Here I suspect will lose some people. The bass on these are not that heavy, in fact while playing some heavier bass songs these let me down a some. The upper bass range was great and meshed seamlessly into the mids but the mid bass is quite recessed, not absent but definitely recessed so bass heads will need to be aware. As for the sub bass feels, they’re there but very little.







    To sum up the IE800’s, these are truly a work of art; both auditorily and aesthetically. When you’ve these in your ear you’ll not only feel like an audio professional, you’ll look like one. The sound is so silky smooth that I can about guarantee you’ll lose track of your surroundings while being drifted away into the performance being presented in front of you.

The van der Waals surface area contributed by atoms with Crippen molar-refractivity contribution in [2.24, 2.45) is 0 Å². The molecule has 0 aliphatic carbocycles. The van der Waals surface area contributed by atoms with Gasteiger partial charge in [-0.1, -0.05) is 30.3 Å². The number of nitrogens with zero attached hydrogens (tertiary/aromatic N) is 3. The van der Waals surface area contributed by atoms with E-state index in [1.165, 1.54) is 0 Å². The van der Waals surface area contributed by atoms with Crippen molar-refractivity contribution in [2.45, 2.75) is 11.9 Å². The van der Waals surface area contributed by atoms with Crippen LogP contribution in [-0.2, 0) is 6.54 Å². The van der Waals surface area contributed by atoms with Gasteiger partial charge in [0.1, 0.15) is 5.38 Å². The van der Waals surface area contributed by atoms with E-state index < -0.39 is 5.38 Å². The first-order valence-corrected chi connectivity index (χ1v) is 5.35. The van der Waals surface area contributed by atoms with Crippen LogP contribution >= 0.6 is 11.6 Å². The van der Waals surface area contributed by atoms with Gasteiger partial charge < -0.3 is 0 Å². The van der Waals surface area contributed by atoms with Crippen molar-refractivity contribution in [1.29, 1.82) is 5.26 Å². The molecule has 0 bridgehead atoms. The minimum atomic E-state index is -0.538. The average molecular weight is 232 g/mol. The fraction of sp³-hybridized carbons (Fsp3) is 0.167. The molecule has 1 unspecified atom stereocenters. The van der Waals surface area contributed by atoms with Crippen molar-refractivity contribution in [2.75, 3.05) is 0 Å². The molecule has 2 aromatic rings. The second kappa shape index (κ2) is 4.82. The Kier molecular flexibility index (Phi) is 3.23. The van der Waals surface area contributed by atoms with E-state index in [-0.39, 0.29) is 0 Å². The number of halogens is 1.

I would recommend this without any restrictions to anyone who’s looking for not just a very accurate and neutral pair of IEMs but one gives a very relaxing experience as well. If you’re a bass head however these are most likely not going to be for you. As for the vast majority, it’ll be a purchase well spent.


Till next time my friends, also check out my unboxing video here, and my full video review here.

Sennheiser IE800

Key Features Very low overall THD Two protection meshes Dampened dual-chamber absorber (D2CA) Dynamic linear phase ultra-wide bandwidth (UWB) driver

Model Name/TypeMPNEAN/UPC

Video interview with Axell Grell, Senior Acoustic Engineer at Sennheiser discussing the IE800's.